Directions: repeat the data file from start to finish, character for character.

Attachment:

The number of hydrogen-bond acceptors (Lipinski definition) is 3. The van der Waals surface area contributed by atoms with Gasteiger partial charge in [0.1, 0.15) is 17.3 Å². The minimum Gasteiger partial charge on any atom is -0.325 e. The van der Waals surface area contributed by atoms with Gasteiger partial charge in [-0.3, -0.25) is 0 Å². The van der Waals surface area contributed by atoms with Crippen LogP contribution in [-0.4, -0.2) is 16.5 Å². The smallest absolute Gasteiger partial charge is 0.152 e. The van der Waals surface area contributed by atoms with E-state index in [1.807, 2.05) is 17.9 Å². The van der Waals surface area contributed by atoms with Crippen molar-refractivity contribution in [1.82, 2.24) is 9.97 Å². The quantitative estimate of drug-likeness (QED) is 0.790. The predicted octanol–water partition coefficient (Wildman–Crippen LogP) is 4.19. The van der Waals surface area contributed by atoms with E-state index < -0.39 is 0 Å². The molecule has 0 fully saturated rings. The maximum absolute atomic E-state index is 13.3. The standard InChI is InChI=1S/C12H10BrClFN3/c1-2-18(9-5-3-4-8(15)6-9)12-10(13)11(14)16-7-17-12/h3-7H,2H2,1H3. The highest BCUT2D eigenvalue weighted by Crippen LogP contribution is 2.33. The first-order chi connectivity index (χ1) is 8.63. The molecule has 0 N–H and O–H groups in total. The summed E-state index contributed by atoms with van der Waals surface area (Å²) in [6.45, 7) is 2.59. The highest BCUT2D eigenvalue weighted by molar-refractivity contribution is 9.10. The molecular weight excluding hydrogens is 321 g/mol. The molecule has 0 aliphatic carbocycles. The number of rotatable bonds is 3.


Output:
The number of hydrogen-bond acceptors (Lipinski definition) is 3. The van der Waals surface area contributed by atoms with Gasteiger partial charge in [0.1, 0.15) is 17.3 Å². The minimum Gasteiger partial charge on any atom is -0.325 e. The van der Waals surface area contributed by atoms with Gasteiger partial charge in [-0.3, -0.25) is 0 Å². The van der Waals surface area contributed by atoms with Crippen LogP contribution in [-0.4, -0.2) is 16.5 Å². The smallest absolute Gasteiger partial charge is 0.152 e. The van der Waals surface area contributed by atoms with E-state index in [1.807, 2.05) is 17.9 Å². The van der Waals surface area contributed by atoms with Crippen molar-refractivity contribution in [1.82, 2.24) is 9.97 Å². The quantitative estimate of drug-likeness (QED) is 0.790. The predicted octanol–water partition coefficient (Wildman–Crippen LogP) is 4.19. The van der Waals surface area contributed by atoms with E-state index < -0.39 is 0 Å². The molecule has 0 fully saturated rings. The maximum absolute atomic E-state index is 13.3. The standard InChI is InChI=1S/C12H10BrClFN3/c1-2-18(9-5-3-4-8(15)6-9)12-10(13)11(14)16-7-17-12/h3-7H,2H2,1H3. The highest BCUT2D eigenvalue weighted by Crippen LogP contribution is 2.33. The first-order chi connectivity index (χ1) is 8.63. The molecule has 0 N–H and O–H groups in total. The summed E-state index contributed by atoms with van der Waals surface area (Å²) in [6.45, 7) is 2.59. The highest BCUT2D eigenvalue weighted by molar-refractivity contribution is 9.10. The molecular weight excluding hydrogens is 321 g/mol. The molecule has 0 aliphatic carbocycles. The number of rotatable bonds is 3.